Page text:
Full-out war with the British and emancipation from the Empire’s rule came after years of oppression and ever-growing taxes imposed on the colonies. One such tax is the 1765 Stamp Act, which the British Parliament passed in an attempt to counterbalance the massive debt left in the wake of the war with the French. The Stamp Act was followed two years later, in 1767, by a series of taxes – the Townshend Acts – passed between June and July, on goods imported from Britain.
What happened at the Boston massacre?
The Boston massacre was a confrontation that took place in Boston on March 5, 1770. The existing tensions between the Anglo-American colonists and the British culminated with this event, when soldiers opened fire on a crowd of Boston citizens taunting them. The Brits eventually decided to withdraw their army before the conflict escalated.
What was the Tea Act in simple terms?
The Tea Act was a law set in place by Britain on May 10, 1773, which granted the sole right to trade and deliver tea in the American colonies to the East India Tea Company.
Taking advantage of the fact that tea was the most popular drink among the American colonists, the Tea Act was designed to help the now struggling East India Company, whose majority stakeholders were members of the British Parliament. It allowed the tea to be exported directly to America, instead of having it imported to Britain and re-sent to the colonies.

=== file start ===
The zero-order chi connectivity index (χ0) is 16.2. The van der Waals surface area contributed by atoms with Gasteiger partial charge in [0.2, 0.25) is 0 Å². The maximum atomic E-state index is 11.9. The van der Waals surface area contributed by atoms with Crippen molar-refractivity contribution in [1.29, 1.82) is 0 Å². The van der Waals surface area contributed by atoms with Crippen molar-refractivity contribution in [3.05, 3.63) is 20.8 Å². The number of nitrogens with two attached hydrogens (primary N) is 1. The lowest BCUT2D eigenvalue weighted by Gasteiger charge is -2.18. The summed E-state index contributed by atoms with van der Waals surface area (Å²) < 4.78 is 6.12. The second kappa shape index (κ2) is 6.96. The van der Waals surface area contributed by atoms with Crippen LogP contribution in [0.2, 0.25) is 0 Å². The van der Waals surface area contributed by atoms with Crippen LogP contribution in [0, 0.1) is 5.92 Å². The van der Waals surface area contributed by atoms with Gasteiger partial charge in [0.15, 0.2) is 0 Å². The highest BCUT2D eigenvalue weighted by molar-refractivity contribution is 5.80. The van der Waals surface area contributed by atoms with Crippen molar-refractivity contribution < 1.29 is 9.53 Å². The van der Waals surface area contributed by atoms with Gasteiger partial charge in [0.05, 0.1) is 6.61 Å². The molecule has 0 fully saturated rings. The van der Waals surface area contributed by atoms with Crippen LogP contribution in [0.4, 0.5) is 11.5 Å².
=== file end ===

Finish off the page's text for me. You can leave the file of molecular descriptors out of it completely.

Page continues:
It also helped the East India Company to sell its goods exclusively to chosen merchants in the American colonies, which undercut the business of local suppliers.
What was the Boston Tea Party?
The Boston Tea Party was a political protest organized by American colonists on December 16, 1773, at Griffin’s Wharf in Boston, Massachusetts. Outraged by the Tea Act and angry at Britain for imposing “taxation without representation”, the radicalized part of the colonists – the Sons of Liberty – responded by donning Mohawk disguises, boarding three of Britain’s ships docked in Boston Harbor and destroying over 90 thousand pounds of tea.
What were the Coercive Acts?
The Coercive Acts were a set of laws passed by the Brits in 1774 to punish the Massachusetts colonists for the Boston Tea Party protest. These punitive measures imposed that:
- Boston Harbor remained closed until the colonies could pay for the damages caused by the Sons of Liberty.
- Full executive power in the colonies be granted to the British military governor Thomas Gage, with no town meeting being held without his direct approval.
- All British army officials could request their troops to be accommodated in uninhabited houses and buildings.
Why are the battles of Lexington and Concorde important?
Being the first military engagements between British soldiers and American colonists, the Battles of Lexington and Concord are important as they mark the outbreak of the American Revolutionary War.